America’s healthcare system is one of the most expensive in the world. If you’ve ever bought worldwide health insurance cover, you may have noticed that the US is often excluded from the definition of ‘worldwide’. And if you visit the States, you usually need to request specific US coverage from your medical insurer.


Because the US has the most expensive healthcare system in the world. And no non-US insurer wants to leave that option open-ended.

The Healthcare Spending Charts

This chart, from

us healthcare sticker shock

Here is the important question:

How is it that the US Government, which does not cover every US Citizen for healthcare, spends more per head than those governments that provide it for everyone (like Germany, the UK, Australia, etc)? And how is it that those governments, which cover all their citizens, provide the same (or even, better) health outcomes?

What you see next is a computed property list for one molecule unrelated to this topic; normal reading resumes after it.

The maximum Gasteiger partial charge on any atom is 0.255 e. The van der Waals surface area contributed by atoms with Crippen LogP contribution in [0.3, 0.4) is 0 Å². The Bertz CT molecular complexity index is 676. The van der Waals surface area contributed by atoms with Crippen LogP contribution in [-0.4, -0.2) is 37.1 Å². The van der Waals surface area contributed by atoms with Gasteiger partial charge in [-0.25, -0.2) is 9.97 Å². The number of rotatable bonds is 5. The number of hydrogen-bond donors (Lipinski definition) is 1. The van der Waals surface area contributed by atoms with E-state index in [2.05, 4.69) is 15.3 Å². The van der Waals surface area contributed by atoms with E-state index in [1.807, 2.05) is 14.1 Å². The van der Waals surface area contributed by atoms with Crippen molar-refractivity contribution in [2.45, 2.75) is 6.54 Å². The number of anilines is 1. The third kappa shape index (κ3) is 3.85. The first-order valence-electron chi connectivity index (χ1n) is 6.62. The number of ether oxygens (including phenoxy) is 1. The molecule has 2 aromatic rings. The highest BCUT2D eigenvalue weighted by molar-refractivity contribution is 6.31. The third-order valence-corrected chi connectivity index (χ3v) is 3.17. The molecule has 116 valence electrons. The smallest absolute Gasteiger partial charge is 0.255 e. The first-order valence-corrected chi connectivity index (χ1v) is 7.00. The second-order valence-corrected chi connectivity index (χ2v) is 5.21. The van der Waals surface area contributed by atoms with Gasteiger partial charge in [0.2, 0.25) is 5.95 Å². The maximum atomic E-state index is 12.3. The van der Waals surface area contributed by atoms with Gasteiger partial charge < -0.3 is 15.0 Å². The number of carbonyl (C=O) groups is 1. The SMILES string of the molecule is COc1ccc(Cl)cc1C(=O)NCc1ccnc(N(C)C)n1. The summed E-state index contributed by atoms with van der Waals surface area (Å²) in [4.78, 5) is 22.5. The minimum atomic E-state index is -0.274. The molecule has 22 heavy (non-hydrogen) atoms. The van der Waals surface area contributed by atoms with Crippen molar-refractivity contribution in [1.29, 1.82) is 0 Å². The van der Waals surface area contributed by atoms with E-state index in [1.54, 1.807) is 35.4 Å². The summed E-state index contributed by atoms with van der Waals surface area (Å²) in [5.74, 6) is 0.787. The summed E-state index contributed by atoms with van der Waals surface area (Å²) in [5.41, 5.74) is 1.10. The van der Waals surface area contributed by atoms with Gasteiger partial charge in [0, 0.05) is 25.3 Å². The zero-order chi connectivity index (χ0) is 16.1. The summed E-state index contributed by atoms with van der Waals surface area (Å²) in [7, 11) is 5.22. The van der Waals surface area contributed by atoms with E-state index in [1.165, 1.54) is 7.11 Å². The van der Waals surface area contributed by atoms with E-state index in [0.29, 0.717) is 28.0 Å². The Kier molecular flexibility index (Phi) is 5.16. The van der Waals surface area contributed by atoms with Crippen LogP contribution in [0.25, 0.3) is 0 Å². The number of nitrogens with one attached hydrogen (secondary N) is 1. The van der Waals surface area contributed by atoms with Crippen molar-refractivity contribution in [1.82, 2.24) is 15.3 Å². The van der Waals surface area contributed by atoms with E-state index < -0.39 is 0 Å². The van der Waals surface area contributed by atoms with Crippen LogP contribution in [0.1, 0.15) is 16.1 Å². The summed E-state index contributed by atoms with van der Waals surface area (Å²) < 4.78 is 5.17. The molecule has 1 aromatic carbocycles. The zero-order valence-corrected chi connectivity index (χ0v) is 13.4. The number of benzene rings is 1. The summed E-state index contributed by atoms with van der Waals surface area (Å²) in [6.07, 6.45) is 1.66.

There are always two answers to this:

  • The Left: because Government Regulation is in the hands of Big Pharma, who exploit the current semi-free-market status of the medical system to their advantage. It would be better to offer full national healthcare coverage, and moreover, you’d save public money doing it.
  • The Right: because there’s too much Government Regulation. If there was no regulation, then competition and free market forces would force the price of healthcare to come down.

Here is my question: if the Left’s solution is supported by real world evidence in other OECD countries, while the Republican solution is more of an idealistic hypothetical, why is there even a debate?

But perhaps that’s just me.

Rolling Alpha posts about finance, economics, and sometimes stuff that is only quite loosely related. Follow me on Twitter @RollingAlpha, or like my page on Facebook at Or both.